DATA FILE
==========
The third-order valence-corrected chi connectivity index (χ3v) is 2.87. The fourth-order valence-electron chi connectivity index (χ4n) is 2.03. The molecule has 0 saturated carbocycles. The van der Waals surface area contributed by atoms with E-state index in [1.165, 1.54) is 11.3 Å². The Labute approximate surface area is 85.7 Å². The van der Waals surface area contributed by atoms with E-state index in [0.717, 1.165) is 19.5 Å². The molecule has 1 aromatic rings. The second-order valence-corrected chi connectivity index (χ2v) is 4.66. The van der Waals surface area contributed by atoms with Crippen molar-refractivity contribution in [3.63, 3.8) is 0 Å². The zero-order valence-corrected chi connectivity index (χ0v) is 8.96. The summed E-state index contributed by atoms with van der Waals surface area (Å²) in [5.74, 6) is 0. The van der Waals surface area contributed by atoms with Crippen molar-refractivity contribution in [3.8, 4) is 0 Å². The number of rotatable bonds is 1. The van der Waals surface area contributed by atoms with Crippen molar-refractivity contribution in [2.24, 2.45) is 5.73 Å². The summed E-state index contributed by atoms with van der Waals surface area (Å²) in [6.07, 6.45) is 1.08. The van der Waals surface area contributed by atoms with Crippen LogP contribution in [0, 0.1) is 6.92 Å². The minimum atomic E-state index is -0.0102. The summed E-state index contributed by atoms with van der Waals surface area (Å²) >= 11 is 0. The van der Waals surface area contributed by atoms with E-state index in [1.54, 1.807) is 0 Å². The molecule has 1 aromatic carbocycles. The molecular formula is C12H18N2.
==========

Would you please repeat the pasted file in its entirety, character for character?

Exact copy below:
The third-order valence-corrected chi connectivity index (χ3v) is 2.87. The fourth-order valence-electron chi connectivity index (χ4n) is 2.03. The molecule has 0 saturated carbocycles. The van der Waals surface area contributed by atoms with E-state index in [1.165, 1.54) is 11.3 Å². The Labute approximate surface area is 85.7 Å². The van der Waals surface area contributed by atoms with E-state index in [0.717, 1.165) is 19.5 Å². The molecule has 1 aromatic rings. The second-order valence-corrected chi connectivity index (χ2v) is 4.66. The van der Waals surface area contributed by atoms with Crippen molar-refractivity contribution in [3.63, 3.8) is 0 Å². The zero-order valence-corrected chi connectivity index (χ0v) is 8.96. The summed E-state index contributed by atoms with van der Waals surface area (Å²) in [5.74, 6) is 0. The van der Waals surface area contributed by atoms with Crippen molar-refractivity contribution in [3.8, 4) is 0 Å². The number of rotatable bonds is 1. The van der Waals surface area contributed by atoms with Crippen molar-refractivity contribution in [2.24, 2.45) is 5.73 Å². The summed E-state index contributed by atoms with van der Waals surface area (Å²) in [6.07, 6.45) is 1.08. The van der Waals surface area contributed by atoms with Crippen LogP contribution in [0, 0.1) is 6.92 Å². The minimum atomic E-state index is -0.0102. The summed E-state index contributed by atoms with van der Waals surface area (Å²) >= 11 is 0. The van der Waals surface area contributed by atoms with E-state index in [1.54, 1.807) is 0 Å². The molecule has 1 aromatic carbocycles. The molecular formula is C12H18N2.